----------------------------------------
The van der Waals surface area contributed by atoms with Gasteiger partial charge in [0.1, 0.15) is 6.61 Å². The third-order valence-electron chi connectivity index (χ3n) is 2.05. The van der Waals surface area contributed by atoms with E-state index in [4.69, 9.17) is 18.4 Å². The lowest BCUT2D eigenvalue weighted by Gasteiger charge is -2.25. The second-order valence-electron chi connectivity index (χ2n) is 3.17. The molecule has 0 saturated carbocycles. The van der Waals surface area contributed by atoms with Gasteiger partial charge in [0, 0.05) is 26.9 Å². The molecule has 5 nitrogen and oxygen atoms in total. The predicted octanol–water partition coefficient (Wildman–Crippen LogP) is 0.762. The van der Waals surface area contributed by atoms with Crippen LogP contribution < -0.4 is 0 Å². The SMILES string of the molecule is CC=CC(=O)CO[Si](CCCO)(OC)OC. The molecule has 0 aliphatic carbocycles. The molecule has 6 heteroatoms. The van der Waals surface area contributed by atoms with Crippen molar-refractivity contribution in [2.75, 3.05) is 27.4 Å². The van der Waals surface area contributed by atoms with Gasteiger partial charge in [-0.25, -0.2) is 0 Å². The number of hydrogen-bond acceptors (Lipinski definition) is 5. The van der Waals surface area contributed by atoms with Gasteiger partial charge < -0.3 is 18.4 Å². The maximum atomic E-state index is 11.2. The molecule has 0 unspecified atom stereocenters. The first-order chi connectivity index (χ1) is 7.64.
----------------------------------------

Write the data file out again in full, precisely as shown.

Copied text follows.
The van der Waals surface area contributed by atoms with Gasteiger partial charge in [0.1, 0.15) is 6.61 Å². The third-order valence-electron chi connectivity index (χ3n) is 2.05. The van der Waals surface area contributed by atoms with E-state index in [4.69, 9.17) is 18.4 Å². The lowest BCUT2D eigenvalue weighted by Gasteiger charge is -2.25. The second-order valence-electron chi connectivity index (χ2n) is 3.17. The molecule has 0 saturated carbocycles. The van der Waals surface area contributed by atoms with Gasteiger partial charge in [0, 0.05) is 26.9 Å². The molecule has 5 nitrogen and oxygen atoms in total. The predicted octanol–water partition coefficient (Wildman–Crippen LogP) is 0.762. The van der Waals surface area contributed by atoms with Crippen LogP contribution < -0.4 is 0 Å². The SMILES string of the molecule is CC=CC(=O)CO[Si](CCCO)(OC)OC. The molecule has 0 aliphatic carbocycles. The molecule has 6 heteroatoms. The van der Waals surface area contributed by atoms with Crippen molar-refractivity contribution in [2.75, 3.05) is 27.4 Å². The van der Waals surface area contributed by atoms with Gasteiger partial charge in [-0.25, -0.2) is 0 Å². The number of hydrogen-bond acceptors (Lipinski definition) is 5. The van der Waals surface area contributed by atoms with Gasteiger partial charge < -0.3 is 18.4 Å². The maximum atomic E-state index is 11.2. The molecule has 0 unspecified atom stereocenters. The first-order chi connectivity index (χ1) is 7.64.